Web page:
When you are able to discover what your customer wants to buy through “somewhat counterintuitive” questions, and you are able to customize a solution for them, they are more likely to purchase from you. If, in addition, you can completely automate this process so it does not require a conversation with every single customer, you have a very powerful digital marketing system.
Executed correctly, these automated surveys will give you priceless information that will inform you of exactly what the customer wants to buy, and when they are ready to buy it. When you are present with the exact product or service when they are ready to buy, you will have a satisfied customer who will return for more.
Through this process of surveying potential customers, you will also be able to identify why they decided not to buy, so you can revise your campaign or correct your offering. When you have this working accurately, you have the ability to scale your business to something much, much larger.
The hard work, however, lies in getting the details of the process correct.
The Ask Formula uses a combination of questions in surveys in a very specific sequence, and requires that you act or adapt to the data you collect in very specific ways. If you are broadly addressing the right group of people for your product or service, the surveys or questions should appeal to their “sense of self-discovery and curiosity.”
The set of surveys operates like a funnel to assist you to clarify who is in your market, to engage with them, and then, further down the funnel, to refine your marketing approach to them and then to benefit by closing sales. Levesque’s “Survey Funnel Strategy” describe a step-by-step, detailed process to apply in your online business.
This funnel is significantly different to the common practice where you, as a prospective customer click on an online ad, are led to a landing page. Here you are immediately asked for your name and email address, and other details you probably would not like to enter, in exchange for a free report or coupon. Then you are shown a webpage with a “one-size-fits-all” offering, and moved too rapidly to the payment section for your payment details. Little surprise that the results are paltry.
The Survey Funnel Strategy offers a slower and more carefully crafted method that will allow you to really satisfy the client so the buying decision is so much more likely. Essentially you succeed by never assuming you know everything about your prospective customer, and you eliminate as much guesswork as possible. Having collected real data, cleverly and carefully, you better understand your market and the natural consumer language it uses.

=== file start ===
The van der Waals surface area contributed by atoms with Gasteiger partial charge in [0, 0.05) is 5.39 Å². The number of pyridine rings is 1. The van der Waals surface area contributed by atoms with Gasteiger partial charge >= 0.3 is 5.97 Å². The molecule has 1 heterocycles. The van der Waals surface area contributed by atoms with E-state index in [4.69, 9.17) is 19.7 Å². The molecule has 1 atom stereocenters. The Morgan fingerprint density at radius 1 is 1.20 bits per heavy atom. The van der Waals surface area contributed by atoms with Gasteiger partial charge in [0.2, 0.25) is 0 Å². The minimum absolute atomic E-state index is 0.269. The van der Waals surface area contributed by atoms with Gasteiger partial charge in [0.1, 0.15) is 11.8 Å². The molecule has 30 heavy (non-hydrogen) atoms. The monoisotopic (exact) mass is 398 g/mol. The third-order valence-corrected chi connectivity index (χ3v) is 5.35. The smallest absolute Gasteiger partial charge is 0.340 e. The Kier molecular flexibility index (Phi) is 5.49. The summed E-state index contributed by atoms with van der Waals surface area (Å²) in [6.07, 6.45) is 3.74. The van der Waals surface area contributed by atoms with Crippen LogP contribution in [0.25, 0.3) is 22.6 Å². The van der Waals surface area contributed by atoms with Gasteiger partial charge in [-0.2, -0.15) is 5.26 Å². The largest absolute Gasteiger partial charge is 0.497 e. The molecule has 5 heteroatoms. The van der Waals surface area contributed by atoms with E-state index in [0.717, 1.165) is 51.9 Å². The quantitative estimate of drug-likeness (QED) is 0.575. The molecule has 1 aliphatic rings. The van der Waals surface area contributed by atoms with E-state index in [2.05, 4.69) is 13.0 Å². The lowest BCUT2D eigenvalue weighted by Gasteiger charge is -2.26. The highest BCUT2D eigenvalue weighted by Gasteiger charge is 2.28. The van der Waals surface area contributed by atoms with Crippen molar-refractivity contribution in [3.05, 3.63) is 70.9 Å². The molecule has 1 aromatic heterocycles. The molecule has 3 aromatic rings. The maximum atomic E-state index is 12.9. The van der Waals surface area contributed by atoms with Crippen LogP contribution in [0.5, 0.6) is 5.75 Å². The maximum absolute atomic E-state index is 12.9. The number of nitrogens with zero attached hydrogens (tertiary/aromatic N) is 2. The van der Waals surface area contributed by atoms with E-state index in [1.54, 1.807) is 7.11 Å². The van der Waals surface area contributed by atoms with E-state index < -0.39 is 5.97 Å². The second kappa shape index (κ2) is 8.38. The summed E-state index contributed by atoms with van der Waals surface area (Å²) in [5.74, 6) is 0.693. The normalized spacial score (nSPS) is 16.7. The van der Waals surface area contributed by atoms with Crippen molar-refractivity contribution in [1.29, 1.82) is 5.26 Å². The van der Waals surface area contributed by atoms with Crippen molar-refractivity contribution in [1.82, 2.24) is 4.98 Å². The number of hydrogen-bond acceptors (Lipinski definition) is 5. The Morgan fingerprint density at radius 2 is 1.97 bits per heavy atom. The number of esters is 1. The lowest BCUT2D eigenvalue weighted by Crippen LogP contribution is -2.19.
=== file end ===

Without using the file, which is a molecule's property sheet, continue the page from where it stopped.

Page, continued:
When people do not buy you need to understand that too, so you can hone your approach for the future.
While the logic of this process is obviously compelling, the value of this book to anyone interested in micromarketing to a mass audience, lies in the clever construction of these surveys and doing the hard work.
Even if you do come to the conclusion that this process is beyond your capability, and you do need to engage the author’s company to do the work for you, you will have picked up great insights along the way.
You will also have seen proof of Levesque’s ability. You were self-selected as shown by the fact that you bought the book. You do know how complex doing the work correctly is, and you are now willing to buy it from a master.
Readability Light ---+- Serious
Insights High --+-- Low
Practical High +---- Low
*Ian Mann of Gateways consults internationally on leadership and strategy and is the author of Strategy that Works.
The beginning chapters: If the purpose of reading this book is to know how to sell or create surveys better, then no one cares about the personal background of the author in much detail, desperate and frustrated to see the link between his struggle and the book (after all, levesque has already supposed to nailed the ASK formula when he got sick. Not much of a revelation or story builder for the readers). Levesque dedicated half of the book mentioning how great the book is but nothing about the methodology itself. It's really bad taste and offers a horrible blow to the credibility of the book (no one should to go such inapproaporate length to talk about how good the book is in that very book).
Also, the graphics of the excel documents in the book are way too tiny to be eligible. And the Information there is supposed to be important. It's just a very careless mistake throughout the book.
I'm not going to criticuze yet the methodology of the survey making methods myself, but the sentences in general are very repetitive, self-aggrandizing, and it's really hard to extrapolate the theory and apply to individual business as his theory is in general very narrowly discussed and based too focused on his own personal case studies.
Just spent $9 on the book and found out they offer the book for free online. But his official website (and the bonus materials he mentions in the book) is nowhere to be found. Fishy.
Top reviews from other countries
The downside of the book:
The first half of it is a waste of time but the second half of the book is that good that deserves 5*